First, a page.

The first game ended in a Roman minor victory, with them scoring 15 victory points (14 being required for a win) against the Carthaginians, with the latter scoring 10 in return.
With the terrain and figures already to hand it would have been rude not to play another game so I made a few minor changes to the table (ie. clearing a bit more central space) and re-deployed. This time I upped the armies by half again for a 150 point game involving a total of just over 500 figures. The Romans had now recruited a force of Spanish and the Carthaginians had bought in more Gauls and Numidians.
On the assumption that the Carthaginians were coming back for more, and the Romans were happy to oblige (and confident from the first battle), I decided that both sides were ‘up for it’ and there was no defender as such. I didn’t take many pictures this time, but did capture the deployment and some of the early moves.
The lines getting closer:
This time the Romans were faced by a first line of seething Gauls who charged in hard as they always do. The elephants were in the Carthaginian second line, as were the best of their infantry. It worked; despite the Romans using their unique ‘Legion’ rule which allowed them to swap tired units in combat with fresh reserves, and cutting up most of the Gauls, the attrition was too heavy and their right and right-centre crumbled. Both sides were forced to commit generals to the melee, and several were lost.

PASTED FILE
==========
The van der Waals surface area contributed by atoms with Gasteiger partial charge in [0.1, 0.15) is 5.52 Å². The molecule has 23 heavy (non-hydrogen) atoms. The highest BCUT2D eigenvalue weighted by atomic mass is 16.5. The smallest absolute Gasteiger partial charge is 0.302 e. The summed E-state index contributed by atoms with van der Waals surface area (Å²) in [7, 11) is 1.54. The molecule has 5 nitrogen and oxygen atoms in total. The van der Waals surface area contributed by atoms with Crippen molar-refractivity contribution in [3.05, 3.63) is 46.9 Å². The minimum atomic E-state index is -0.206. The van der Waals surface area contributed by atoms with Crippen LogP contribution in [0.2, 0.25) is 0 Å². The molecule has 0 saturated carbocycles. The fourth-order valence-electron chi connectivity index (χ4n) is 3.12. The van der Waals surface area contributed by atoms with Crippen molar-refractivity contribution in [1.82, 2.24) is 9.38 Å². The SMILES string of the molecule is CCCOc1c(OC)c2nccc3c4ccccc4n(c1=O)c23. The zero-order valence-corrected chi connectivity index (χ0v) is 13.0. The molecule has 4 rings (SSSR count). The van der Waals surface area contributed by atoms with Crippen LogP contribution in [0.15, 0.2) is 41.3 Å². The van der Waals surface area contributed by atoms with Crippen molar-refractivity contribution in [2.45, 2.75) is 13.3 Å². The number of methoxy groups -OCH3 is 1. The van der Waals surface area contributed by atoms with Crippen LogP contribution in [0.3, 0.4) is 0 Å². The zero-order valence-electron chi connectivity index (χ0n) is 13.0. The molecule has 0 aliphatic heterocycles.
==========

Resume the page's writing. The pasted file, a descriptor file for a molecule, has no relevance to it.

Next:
What’s Latin for ‘not this lot again!’?
When the dust cleared the Carthaginians had got their revenge. Both Roman flanks were crushed and although they still had a reasonably viable second line still able to fight, the enemy had achieved a decent victory: 23-15 (first to score 21 being the winner in this bigger battle). I think the Romans would have been able to fall back on their camp, and march away during the night or the following day – the enemy were too hard hit themselves to prevent it.
It was very enjoyable to return to this period, collection and rules. I hope not to leave it so long next time.
A quick note on figures;
The Romans are made up of Essex and Old Glory infantry, Essex cavalry and a right old mix for skirmishers, including some 10th Legion and (now defunct) Strategia e Tattica.
The Carthaginians are even more of a mix – most are Corvus Belli, but there are some Lancashire, Essex and Old Glory in there too.
They all go together well as far as I’m concerned, which makes picking what to buy a matter of preference rather than being restricted by size, etc.